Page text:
The House With 46 Chimneys: Excerpt Two

Author's Note

This book is a work of fiction and should be read as such. All characters are fictional and, except as noted below, any resemblances to real people, either living or dead, are purely coincidental.

Likewise, the events that are described in this book are the products of the author’s imagination.

The only real people mentioned in this book are the 19th Century Earls of Dunmore, the Murray family. They built Dunmore Park, and the Pineapple, and the village of Dunmore. Their murderous cousin, Edward Murray, is an invention.

Most of the places that appear in this book are real. These includes Dunmore Park, whose ruins can be seen on aerial photos to have 46 chimneys, as well as The Pineapple, Elphinstone Tower, the stable block, and the village of Dunmore.

Places visited incidentally are also real, including Tappoch Broch, Torwood Castle, Torwood Blue Pool, the Antonine Wall and Rough Castle. Not forgetting Sainsbury’s in Stirling, of course. Forthview House is an invention. Its site occupies part of what in the real world is a farmer’s field beside the River Forth. The design of the house is based on one whose build was featured on a TV programme and which is located on the other side of the River Forth quite some distance downstream.

The real locations are generally as they are described in this book. I say ‘generally’ because of the elephant in the room.

This is a book about people coping during the lockdown that was imposed in late March 2020 to contain and control the coronavirus pandemic. It depicts one family’s life in the early stages of lockdown, and it was written during the lockdown. The characters in the book break the lockdown rules frequently, in small ways and in larger ones. This proved necessary simply to make them interesting enough to write about and, I hope, to read about.

Their creator did a rather better job of obeying the rules. That meant I had to abandon my normal approach of visiting and photographing every inch of every real location I use in my novels. In describing places, I had to rely on photographs taken on earlier visits made for other purposes and memories of those visits, backed up by Google Earth and Street View. As a result, some details are inevitably not right.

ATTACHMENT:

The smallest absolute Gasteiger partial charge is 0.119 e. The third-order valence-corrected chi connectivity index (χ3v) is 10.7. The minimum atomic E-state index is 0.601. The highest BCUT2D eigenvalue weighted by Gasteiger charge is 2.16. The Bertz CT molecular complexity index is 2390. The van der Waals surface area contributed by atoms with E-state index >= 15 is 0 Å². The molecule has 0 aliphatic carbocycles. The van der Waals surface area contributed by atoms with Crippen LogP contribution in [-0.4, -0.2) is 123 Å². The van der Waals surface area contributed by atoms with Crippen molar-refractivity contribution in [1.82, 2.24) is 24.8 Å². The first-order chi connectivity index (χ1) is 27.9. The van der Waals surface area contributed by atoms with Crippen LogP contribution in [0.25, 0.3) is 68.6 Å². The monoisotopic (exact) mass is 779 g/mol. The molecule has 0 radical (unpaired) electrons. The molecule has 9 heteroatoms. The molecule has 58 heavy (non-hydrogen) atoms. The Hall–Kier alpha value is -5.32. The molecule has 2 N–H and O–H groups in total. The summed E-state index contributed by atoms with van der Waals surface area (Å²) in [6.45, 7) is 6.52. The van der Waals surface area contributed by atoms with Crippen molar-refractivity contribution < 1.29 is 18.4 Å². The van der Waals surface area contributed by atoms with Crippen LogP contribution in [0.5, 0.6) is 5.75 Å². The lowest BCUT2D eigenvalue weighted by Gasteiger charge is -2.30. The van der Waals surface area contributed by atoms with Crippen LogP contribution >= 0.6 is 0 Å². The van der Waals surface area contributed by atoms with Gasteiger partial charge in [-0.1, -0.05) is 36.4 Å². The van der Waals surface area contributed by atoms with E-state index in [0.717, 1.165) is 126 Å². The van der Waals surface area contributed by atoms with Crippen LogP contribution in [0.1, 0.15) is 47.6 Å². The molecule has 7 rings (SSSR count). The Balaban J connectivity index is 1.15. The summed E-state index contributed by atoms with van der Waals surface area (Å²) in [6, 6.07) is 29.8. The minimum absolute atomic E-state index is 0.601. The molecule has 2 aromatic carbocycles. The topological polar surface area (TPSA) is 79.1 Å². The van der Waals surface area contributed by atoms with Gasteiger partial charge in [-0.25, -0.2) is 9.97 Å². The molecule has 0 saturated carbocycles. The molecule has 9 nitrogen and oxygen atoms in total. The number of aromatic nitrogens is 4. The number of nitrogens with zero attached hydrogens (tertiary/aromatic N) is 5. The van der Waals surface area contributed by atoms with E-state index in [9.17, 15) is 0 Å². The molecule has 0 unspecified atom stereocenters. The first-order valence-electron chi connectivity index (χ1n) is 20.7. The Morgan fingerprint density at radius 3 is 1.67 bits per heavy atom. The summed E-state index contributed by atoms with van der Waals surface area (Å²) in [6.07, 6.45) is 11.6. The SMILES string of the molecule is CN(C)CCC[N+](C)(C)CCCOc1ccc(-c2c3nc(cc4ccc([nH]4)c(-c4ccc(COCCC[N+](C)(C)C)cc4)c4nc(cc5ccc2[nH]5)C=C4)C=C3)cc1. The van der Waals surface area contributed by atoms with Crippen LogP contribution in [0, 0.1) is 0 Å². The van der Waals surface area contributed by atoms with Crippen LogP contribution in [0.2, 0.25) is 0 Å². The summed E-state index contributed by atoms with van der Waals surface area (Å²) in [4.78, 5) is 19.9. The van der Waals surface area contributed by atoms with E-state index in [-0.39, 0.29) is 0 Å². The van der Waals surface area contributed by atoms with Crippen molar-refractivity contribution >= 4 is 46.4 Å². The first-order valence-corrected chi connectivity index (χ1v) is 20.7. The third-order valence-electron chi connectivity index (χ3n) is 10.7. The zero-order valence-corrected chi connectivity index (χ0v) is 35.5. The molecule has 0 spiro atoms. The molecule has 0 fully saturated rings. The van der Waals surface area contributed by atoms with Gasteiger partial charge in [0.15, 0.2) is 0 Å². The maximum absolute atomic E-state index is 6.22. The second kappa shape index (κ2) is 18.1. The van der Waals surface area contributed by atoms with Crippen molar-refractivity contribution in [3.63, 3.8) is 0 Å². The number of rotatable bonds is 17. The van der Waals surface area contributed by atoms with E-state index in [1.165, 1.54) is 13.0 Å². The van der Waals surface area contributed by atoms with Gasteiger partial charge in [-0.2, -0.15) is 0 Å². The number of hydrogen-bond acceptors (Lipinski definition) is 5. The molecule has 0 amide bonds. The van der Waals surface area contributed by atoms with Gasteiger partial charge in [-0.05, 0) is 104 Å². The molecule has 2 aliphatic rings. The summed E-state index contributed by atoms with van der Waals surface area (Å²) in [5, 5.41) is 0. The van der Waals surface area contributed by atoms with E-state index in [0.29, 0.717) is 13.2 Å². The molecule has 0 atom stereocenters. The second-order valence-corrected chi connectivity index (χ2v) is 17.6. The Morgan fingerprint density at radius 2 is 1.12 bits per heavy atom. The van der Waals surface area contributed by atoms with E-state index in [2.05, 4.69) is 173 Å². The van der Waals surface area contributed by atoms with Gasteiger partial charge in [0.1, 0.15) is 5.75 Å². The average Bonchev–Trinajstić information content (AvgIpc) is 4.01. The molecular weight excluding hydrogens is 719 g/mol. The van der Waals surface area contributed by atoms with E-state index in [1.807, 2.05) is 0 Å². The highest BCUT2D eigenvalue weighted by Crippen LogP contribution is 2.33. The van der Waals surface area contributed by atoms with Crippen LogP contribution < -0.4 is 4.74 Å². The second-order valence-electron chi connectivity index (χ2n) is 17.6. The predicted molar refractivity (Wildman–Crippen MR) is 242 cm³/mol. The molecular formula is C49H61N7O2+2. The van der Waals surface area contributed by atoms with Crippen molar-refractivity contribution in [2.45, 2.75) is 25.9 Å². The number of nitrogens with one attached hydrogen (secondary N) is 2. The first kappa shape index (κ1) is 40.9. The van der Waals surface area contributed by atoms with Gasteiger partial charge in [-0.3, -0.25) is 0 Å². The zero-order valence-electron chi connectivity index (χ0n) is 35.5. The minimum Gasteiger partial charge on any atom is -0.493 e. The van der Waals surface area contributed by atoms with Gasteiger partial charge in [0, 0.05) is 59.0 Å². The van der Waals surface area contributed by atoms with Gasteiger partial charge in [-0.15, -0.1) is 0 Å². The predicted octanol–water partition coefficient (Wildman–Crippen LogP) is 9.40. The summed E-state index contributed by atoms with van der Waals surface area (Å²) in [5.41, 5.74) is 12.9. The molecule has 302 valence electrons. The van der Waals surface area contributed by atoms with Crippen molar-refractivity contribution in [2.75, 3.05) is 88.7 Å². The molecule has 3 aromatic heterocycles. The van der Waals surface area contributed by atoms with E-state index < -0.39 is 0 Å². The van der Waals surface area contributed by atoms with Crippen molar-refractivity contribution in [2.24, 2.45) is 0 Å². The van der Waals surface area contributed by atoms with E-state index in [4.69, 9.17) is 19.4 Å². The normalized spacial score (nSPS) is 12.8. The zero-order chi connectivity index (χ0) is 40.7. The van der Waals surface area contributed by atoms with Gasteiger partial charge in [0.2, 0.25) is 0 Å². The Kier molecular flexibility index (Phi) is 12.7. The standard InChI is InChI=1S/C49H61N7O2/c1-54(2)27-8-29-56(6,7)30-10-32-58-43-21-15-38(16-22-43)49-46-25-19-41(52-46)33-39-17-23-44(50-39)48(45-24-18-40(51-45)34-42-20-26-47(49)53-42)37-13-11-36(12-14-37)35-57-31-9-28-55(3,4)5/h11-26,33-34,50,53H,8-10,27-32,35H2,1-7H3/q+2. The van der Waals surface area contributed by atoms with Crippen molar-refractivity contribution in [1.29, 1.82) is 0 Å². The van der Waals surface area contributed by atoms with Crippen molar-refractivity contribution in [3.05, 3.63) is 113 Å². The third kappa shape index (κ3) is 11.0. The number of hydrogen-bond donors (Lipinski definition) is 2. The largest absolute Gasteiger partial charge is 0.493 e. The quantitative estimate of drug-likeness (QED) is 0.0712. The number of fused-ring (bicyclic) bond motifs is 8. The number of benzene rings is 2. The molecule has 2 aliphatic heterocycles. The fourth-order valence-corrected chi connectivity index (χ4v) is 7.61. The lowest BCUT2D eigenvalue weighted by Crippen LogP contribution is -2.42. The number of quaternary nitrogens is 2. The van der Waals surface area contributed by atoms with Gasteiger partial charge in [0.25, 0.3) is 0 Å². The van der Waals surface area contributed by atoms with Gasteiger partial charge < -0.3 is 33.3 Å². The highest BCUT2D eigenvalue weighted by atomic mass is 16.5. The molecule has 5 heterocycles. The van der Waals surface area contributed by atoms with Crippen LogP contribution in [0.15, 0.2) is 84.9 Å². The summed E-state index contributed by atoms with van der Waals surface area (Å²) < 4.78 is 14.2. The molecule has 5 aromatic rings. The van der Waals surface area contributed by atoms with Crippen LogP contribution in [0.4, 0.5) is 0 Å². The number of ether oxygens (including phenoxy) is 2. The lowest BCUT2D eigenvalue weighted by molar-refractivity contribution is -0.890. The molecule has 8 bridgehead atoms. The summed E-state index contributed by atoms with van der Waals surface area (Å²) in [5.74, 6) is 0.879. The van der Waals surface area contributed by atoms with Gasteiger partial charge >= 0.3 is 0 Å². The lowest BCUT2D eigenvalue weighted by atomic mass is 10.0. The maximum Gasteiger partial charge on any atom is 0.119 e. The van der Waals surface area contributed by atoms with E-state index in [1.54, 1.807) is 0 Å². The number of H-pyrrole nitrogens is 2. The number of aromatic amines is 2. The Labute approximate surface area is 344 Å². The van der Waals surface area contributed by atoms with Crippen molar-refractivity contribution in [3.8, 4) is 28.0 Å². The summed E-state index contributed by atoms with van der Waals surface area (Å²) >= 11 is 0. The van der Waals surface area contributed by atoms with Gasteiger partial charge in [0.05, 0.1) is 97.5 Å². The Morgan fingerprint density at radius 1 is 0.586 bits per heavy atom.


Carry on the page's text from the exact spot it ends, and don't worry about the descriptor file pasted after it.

During the editing of this book, after the initial lockdown was eased, I revisited the main locations used to see how accurately I had described them. I have, however, resisted the temptation to make any changes to my descriptions of them. To my mind there’s a fitting sense of circularity in writing a book about the strange world we found ourselves in during lockdown that has itself been entirely constrained by that same strange world.

Moving on, I want to thank my wonderful wife Maureen, whose company made lockdown bearable and whose comments and advice as this book evolved from the germ of an idea to a finished story have been hugely helpful.

I would also like to thank my grandson, Alistair who, as noted in the dedication, helped me write this book. The comments and suggestions he made via text exchanges helped me see the lockdown through the eyes of a 10-year-old. He also helped keep me grounded – unlike four of the characters – firmly in the right century. The character of Kaleb is inspired by Alistair.